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After completing this chapter, the reader will be able to

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  • List and explain the skills pharmacists need to locate and evaluate current information for pharmacy practice activities.
  • Describe special characteristics of a controlled clinical trial that distinguish this research design as the prototype for clinical research.
  • Differentiate between the types of data and measures of central tendency.
  • Prepare a null hypothesis (H0) based upon the clinical trial objective and endpoints.
  • Differentiate between Type I and Type II errors; discuss methods to reduce the possibility of either of these errors occurring.
  • Interpret p-values and 95% confidence interval (CI); discuss whether to reject or fail-to-reject the H0 by using clinical trial results.
  • Calculate and interpret relative risk (RR), relative risk reduction (RRR), absolute risk reduction (ARR), and number-needed-to-treat (NNT).
  • State whether a statistical significance and clinical difference are present, using the clinical trial results.
  • Explain the purpose and usage of editorials, letters to the editor, and secondary journals in critiquing clinical trials and in the decision-making process of applying the results into practice.

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  • Image not available. Pharmacists need to efficiently locate, critically analyze, and effectively communicate data from the primary literature in daily activities of patient care and the medication use process.
  • Image not available. A controlled clinical trial is the premier study design to measure and quantify differences in effect between the intervention versus control.
  • Image not available. Decision making should not rely solely on reading abstracts; the entire manuscript is to be read and thoroughly evaluated.
  • Image not available. The results of a controlled clinical trial should be extrapolated to the type of patient enrolled in the study, and readers should be aware of the limitations of surrogate endpoints and subgroup analysis results.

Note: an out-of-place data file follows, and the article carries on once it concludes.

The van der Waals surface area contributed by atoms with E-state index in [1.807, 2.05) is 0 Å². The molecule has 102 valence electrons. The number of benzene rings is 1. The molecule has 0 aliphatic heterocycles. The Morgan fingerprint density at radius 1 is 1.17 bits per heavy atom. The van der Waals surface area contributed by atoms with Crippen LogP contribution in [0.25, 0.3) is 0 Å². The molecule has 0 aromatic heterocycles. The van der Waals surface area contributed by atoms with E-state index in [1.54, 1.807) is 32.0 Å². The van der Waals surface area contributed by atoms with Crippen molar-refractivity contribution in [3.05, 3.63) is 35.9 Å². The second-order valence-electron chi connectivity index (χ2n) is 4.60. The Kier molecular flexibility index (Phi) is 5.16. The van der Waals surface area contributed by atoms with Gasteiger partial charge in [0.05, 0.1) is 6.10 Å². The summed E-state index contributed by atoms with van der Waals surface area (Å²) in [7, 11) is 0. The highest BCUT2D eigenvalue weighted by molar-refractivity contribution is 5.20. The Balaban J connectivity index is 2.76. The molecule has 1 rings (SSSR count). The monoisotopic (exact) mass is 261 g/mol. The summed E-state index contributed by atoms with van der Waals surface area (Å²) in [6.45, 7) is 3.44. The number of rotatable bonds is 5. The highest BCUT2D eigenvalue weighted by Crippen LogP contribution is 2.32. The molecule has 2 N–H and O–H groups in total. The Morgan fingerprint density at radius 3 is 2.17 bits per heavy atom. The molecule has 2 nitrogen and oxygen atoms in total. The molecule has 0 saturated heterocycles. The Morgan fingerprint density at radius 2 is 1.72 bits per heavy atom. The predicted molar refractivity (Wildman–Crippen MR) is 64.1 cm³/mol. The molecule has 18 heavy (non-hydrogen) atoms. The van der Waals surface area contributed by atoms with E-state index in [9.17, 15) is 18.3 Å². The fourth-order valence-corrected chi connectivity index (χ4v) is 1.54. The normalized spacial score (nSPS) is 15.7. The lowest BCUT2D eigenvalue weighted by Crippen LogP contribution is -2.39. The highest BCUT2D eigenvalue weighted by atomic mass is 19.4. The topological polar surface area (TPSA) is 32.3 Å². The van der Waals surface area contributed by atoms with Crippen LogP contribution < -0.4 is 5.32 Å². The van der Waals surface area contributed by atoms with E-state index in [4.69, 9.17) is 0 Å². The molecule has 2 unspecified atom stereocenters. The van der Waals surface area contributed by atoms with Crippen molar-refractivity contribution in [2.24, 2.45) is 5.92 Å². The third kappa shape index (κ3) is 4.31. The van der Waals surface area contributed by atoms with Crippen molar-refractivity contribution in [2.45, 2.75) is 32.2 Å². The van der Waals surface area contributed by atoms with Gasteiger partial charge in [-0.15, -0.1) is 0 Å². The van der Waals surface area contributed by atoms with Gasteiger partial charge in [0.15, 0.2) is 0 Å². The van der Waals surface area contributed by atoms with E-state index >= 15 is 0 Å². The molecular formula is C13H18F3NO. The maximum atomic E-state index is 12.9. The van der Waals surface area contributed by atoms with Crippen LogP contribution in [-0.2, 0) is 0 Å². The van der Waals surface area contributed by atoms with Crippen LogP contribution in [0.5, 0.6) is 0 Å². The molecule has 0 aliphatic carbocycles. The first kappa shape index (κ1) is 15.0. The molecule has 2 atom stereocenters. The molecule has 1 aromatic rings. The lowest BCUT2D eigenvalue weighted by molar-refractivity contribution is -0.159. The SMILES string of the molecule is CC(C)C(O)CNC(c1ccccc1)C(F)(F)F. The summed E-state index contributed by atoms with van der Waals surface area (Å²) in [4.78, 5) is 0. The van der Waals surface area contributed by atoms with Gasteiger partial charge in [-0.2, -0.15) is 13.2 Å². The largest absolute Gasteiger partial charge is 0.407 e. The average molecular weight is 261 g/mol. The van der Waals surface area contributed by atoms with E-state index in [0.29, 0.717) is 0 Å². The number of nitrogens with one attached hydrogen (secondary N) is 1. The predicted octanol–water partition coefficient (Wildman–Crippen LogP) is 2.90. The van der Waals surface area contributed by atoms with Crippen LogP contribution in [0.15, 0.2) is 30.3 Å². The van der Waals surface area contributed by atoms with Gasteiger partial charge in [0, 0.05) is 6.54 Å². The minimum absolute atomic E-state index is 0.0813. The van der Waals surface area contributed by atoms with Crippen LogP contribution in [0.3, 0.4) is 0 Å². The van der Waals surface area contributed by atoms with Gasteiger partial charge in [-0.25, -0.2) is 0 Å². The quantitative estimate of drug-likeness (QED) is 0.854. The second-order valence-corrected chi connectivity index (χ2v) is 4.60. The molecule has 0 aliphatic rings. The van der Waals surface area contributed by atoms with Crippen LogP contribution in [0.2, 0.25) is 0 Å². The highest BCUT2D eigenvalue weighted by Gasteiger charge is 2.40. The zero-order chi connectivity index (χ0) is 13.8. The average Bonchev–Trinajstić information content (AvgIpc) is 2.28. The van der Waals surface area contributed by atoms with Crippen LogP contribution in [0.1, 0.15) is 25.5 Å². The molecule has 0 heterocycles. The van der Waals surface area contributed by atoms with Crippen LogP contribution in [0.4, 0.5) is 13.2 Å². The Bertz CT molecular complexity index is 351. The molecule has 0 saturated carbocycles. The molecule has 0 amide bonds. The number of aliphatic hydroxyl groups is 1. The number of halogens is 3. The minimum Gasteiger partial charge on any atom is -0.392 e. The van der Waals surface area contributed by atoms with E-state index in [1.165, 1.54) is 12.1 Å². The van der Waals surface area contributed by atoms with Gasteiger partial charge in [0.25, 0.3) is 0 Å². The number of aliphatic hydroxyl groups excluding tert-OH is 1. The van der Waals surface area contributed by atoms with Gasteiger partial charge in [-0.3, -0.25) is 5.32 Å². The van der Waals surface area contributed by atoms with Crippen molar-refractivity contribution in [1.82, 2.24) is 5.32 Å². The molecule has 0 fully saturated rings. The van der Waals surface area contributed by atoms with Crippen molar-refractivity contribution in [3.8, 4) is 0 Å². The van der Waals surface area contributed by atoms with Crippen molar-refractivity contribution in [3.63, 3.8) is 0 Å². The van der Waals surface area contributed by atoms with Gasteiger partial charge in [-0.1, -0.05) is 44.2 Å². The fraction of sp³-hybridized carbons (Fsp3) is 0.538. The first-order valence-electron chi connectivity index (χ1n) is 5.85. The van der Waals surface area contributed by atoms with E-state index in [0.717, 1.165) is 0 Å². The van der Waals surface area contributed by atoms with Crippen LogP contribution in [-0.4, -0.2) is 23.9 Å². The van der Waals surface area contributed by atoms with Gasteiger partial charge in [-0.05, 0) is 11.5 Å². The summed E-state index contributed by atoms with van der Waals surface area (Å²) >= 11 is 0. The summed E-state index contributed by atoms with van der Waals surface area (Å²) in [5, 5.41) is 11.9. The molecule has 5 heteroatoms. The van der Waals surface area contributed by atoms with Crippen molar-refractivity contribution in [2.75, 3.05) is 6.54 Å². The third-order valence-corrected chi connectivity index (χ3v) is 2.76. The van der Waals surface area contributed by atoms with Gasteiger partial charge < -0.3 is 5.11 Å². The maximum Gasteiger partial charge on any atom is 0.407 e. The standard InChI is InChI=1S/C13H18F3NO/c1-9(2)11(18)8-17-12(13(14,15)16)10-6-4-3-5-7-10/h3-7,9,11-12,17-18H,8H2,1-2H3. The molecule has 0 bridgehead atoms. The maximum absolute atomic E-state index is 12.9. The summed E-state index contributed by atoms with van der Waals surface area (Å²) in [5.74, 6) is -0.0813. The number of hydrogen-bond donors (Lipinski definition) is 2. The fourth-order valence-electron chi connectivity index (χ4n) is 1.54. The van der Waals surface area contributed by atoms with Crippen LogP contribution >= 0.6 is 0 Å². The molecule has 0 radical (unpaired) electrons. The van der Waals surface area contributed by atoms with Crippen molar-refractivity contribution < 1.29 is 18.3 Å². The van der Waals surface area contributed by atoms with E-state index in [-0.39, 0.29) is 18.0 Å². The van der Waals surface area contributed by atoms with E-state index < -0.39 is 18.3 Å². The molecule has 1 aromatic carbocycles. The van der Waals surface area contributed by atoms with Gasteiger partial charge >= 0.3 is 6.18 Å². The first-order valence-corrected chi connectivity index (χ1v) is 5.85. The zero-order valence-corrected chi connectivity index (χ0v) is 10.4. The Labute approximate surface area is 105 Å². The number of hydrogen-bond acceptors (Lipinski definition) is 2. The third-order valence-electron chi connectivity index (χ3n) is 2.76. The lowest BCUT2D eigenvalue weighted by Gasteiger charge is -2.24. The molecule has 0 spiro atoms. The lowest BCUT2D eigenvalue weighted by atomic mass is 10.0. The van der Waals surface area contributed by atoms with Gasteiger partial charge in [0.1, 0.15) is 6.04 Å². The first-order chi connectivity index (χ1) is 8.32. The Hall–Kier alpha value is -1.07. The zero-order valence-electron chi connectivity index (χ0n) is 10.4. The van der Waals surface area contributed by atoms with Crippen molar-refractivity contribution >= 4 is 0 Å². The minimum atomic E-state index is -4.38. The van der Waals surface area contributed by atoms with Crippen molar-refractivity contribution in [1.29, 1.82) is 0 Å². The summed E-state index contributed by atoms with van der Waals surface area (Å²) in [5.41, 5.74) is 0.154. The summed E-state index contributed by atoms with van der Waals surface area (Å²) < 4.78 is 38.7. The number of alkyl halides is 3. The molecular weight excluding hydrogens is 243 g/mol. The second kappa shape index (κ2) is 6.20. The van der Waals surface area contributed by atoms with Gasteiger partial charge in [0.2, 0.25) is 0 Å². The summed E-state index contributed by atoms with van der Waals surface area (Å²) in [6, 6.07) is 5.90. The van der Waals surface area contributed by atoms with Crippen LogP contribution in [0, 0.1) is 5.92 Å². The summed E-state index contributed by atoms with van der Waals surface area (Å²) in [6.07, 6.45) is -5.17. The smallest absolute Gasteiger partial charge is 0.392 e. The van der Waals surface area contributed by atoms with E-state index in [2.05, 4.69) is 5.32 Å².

• Image not available. Randomization is an essential component of controlled clinical trials and a significant differentiator from other study designs.
  • Image not available. The controlled clinical trial primary endpoint should be appropriate for the study purpose and measured using valid techniques and methods.
  • Image not available. An appropriate sample size in a controlled clinical trial is vital for the study results to have any significant meaning; conducting a power analysis is important to determine a suitable sample size.
  • Image not available. Correctly interpreting the p-values is crucial in evaluating a controlled clinical trial; not all statistically significant p-values are clinically important. The magnitude of difference in effect between the intervention and control cannot be determined solely with the p-value.
  • Image not available. The use of 95% confidence intervals can assist the reader in assessing the magnitude of difference in effect between the intervention and control.
  • Image not available. Calculating measures of association (RR, ARR, RRR, NNT) for nominal data provides further information to evaluate the meaning of controlled clinical trial results.
  • Image not available. Non-statistically significant results do not equate to the intervention and control being the same or equal.
  • Image not available. All controlled clinical trial results need to be assessed to determine the clinical relevance (i.e., meaningfulness) of the intervention versus control.
  • Image not available. Controlled clinical trial investigators and authors should disclose any funding sources and potential conflicts of interest.
  • Image not available. Editorials, letters to the editor, and commentary publications can assist in ...

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